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The Kachina and the Cross
Indians and Spaniards in the Early Southwest
Carroll L. Riley
In The Kachina and the Cross, Carroll Riley weaves elements of archaeology, anthropology, and history to tell a dramatic story of conflict between the Pueblo Indians and Franciscan missionaries in the seventeenth-century Spanish colony of New Mexico.
Until now, histories of the early Southwest have tended to concentrate on the Spanish presence, with little mention of Indian resistance or the decade-long war that eventually erupted. In The Kachina and the Cross Riley completes the picture by utilizing archaeological and anthropological research from the past forty years, fleshing out the story of the first century of sustained Spanish-Pueblo relations.
Carroll Riley is emeritus distinguished professor of anthropology at Southern Illinois University. He is author of Rio del Norte: People of the Upper Rio Grande from Earliest Times to the Pueblo Revolt and Becoming Aztlan: Mesoamerican Influence in the Greater Southwest, A.D. 1200–1500, both available from the University of Utah Press.
Table of Contents:
List of Illustrations
1. Spain at the Flood
2. The Native Americans
3. A Clash of Cultures
5. The Pueblos and Their Neighbors in 1598
6. The First Decade in Spanish New Mexico
7. Church and State through Mid-Century
9. Spanish Society in New Mexico
10. Bernardo López de Mendizábel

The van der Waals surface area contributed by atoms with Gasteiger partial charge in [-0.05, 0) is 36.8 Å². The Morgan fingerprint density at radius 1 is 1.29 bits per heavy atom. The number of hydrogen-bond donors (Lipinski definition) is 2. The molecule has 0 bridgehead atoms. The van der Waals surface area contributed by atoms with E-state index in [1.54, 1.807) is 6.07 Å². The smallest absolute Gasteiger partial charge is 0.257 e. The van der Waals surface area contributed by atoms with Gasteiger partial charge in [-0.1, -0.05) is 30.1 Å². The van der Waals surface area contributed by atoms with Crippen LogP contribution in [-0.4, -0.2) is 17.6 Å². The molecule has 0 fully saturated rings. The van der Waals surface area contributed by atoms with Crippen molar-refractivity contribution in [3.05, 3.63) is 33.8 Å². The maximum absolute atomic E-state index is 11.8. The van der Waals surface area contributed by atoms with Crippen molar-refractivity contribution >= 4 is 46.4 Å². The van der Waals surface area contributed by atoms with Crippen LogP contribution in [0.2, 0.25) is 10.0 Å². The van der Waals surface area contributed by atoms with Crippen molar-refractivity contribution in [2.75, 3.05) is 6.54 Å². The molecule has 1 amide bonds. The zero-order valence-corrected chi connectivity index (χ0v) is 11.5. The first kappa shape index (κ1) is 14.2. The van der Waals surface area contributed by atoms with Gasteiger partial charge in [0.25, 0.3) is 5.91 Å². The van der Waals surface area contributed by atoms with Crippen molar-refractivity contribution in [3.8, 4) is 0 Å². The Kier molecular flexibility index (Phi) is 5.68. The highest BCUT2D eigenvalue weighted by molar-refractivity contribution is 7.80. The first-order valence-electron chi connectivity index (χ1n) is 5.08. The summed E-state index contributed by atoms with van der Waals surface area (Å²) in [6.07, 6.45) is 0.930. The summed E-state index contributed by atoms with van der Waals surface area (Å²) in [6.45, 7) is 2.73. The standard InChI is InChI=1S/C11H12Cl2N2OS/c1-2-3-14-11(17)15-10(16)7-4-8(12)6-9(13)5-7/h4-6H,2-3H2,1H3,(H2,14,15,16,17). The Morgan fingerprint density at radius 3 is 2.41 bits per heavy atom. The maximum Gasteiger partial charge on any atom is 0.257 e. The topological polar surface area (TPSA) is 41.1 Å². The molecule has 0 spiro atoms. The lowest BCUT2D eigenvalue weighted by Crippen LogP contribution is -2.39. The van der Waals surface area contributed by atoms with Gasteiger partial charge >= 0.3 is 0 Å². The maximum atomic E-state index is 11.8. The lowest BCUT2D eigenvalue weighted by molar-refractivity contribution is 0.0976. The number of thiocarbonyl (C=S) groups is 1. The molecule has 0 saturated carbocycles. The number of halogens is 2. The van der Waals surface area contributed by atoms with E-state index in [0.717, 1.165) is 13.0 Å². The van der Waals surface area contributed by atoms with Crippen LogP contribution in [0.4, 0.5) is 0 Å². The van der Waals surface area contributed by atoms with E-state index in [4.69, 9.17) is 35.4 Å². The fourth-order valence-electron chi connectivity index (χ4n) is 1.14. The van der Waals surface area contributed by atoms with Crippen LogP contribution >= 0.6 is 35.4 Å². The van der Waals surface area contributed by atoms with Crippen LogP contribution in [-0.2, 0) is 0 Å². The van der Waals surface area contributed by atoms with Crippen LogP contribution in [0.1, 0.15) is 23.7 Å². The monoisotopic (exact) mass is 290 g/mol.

11. The Gathering Storm
12. Fateful Decisions
13. The Currents of War
14. An Era Ends, An Era Begins
Sources and Commentary
List of New Mexico Governors, 1598–1704
Index of Initial Citations
Praise and Reviews:
“Those who enjoy sidebars of biographical, institutional, and legal history will appreciate the caveats sprinkled throughout his narrative. Riley’s greatest contribution to the historical narrative is his inclusion of archaeological evidence, something that has occurred for years in ctract research but is rarely available in published form.”
—New Mexico Historical Review
“With his usual clarity, sound research, and objectivity, Cal Riley interweaves the events and personalities into a chronological account.”
—The Journal of American History
“General readers as well as students of colonial New Mexico at all levels will benefits from this book.”
“[An] important study. Readers…will not be disappointed by the thorough presentation of works consulted, including a body of relatively obscure technical literature.”
—The Journal of Arizona History
“A fascinating synthesis of recent scholarship.”
—Utah Historical Quarterly
“A very readable volume of history intertwined with human interest.”
—Hermit’s Peak Gazette
"This new book reads like a novel and contains some new and surprising information, making it a valuable contextual reference on 17th-century New Mexico history."
—New Mexico Magazine